Merrick County, Nebraska
PIONEERING IN MINNESOTA
Mrs. Fountain H. Barnes
This memory picture is written in my 87th year at the request of Logan G. Barnes compiler, in cooperation with Mrs. L. Honn, Mrs. C. E. Kitchen and others of the geneoligcal record of the Barnes Family who settled in Coles Co. Illionois, in the vicinity of Ashmore, about the year 1828.
In the year 1855, when we were living in Monmouth, Illinois, my father, Wm. Sackett, heard of the opening of government lands to settlers in Minn. And decided to go up and see what the prospect might be for making a new home in a farming country. All his life he had folloed carpentry and cabinet making, having served the required seven years as apprentice in his early youth.
Now, as there was little demand for cabinet work, and there were more carpenters than there were jobs, he welcomed a change, so he left his family and travelled north. After looking about he selected a home in Goodhue Co., Minn., took up 80 A. of farming land and 10A. of heavy timber, felled suitable trees and built a cabin of logs, chinked between them with split pieces of timber plastered in with mud, built a log stable, bought a cow, a yoke of oxen, and a few pigs. He then broke up several acres of bottom land near a creek, planted a crop of sod corn and a large variety of vegetables, all of which did well. The next spring he sent for the family consisting of my mother, brother Frank, 13 years old, sister Ellen, 10 years old, and myself a child of seven years.
Mother at once packed trunks, boxes, etc. that could be taken to the new home, sold the remainder, and took the railway train to the nearest port of call on the Mississippi River, boarded a boat, a side-wheeler towing two freight barges, and northward bound.
It was a very interesting experience to us children as we had never seen either boats nor rivers before. The engineer took us over the boat and barges, showing us the machinery and explaining just what made the wheels go round. A barrel of apples had broken open on one of the barges and some of the apples were floating around in the bilge water, and might have been somewhat tempting to us only that the bilge water did not smell so good. At one place one of the paddles got broken in the night and caused quite a delay while it was being repaired. We landed at Redwing, Minn., County seat of Goodhue co. where father met us with a team of horses and a big farm wagon hired for the occasion, and drove twenty-five miles south to our new home, about six miles from Zumbrota, a small town on the Zumbro river.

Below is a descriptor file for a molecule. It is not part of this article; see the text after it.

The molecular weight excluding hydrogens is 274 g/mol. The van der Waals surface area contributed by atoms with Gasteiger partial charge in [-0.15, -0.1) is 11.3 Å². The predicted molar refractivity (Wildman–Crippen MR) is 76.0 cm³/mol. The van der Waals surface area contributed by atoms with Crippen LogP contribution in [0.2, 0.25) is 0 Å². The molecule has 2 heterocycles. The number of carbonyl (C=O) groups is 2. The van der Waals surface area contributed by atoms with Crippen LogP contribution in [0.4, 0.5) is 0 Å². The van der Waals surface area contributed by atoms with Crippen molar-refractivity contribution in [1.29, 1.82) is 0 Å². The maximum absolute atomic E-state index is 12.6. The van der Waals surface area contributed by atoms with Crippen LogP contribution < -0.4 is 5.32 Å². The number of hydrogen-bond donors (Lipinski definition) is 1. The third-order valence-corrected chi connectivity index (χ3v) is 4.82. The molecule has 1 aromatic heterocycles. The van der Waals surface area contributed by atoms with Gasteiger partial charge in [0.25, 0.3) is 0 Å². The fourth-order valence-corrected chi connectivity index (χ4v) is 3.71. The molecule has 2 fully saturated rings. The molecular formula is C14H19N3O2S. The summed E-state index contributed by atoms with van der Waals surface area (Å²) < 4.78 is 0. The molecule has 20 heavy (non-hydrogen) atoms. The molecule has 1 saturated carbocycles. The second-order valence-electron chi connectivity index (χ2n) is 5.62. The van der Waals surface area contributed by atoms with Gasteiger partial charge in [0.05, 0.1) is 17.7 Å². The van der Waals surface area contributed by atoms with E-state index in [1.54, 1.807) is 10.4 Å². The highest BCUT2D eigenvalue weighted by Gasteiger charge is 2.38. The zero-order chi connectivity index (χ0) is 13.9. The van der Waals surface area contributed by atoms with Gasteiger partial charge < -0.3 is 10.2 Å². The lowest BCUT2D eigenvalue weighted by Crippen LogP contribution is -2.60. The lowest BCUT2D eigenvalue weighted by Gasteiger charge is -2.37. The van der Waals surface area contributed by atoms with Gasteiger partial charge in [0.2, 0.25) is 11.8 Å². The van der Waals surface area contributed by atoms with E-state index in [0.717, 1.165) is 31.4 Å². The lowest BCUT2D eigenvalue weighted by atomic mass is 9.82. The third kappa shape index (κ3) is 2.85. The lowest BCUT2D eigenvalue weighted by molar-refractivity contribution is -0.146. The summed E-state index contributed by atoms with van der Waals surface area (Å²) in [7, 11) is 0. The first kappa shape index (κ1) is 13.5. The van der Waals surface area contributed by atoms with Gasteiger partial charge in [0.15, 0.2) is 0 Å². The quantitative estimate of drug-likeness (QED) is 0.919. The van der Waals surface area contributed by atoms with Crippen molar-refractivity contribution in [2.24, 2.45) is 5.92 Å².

On the way down we had heard a man calling, and on looking back found that he was trying his best to catch up with us, so father waited and when he had recovered his breath he asked if we had lost a purse. Mother searched her pockets and discovered her loss, on describing it he handed it to her but would not accept pay for his long hard run to return it. It contained nearly five hundred dollars. Every dollar we possessed after loading in a supply of flour and groceries. His honesty had saved us untold hardships and privation.
Father took him home with us, and he, John Gill, passed many months with us proving a good friend in many ways.
From the pen of my 2G-Grandmother, Mary Louisa Sackett Barnes,
born 18 Jan 1848 in Oquawka, Illinois and died in 1941 in Santa Barbara, California.
Submitted by John Wolfe <email@example.com>
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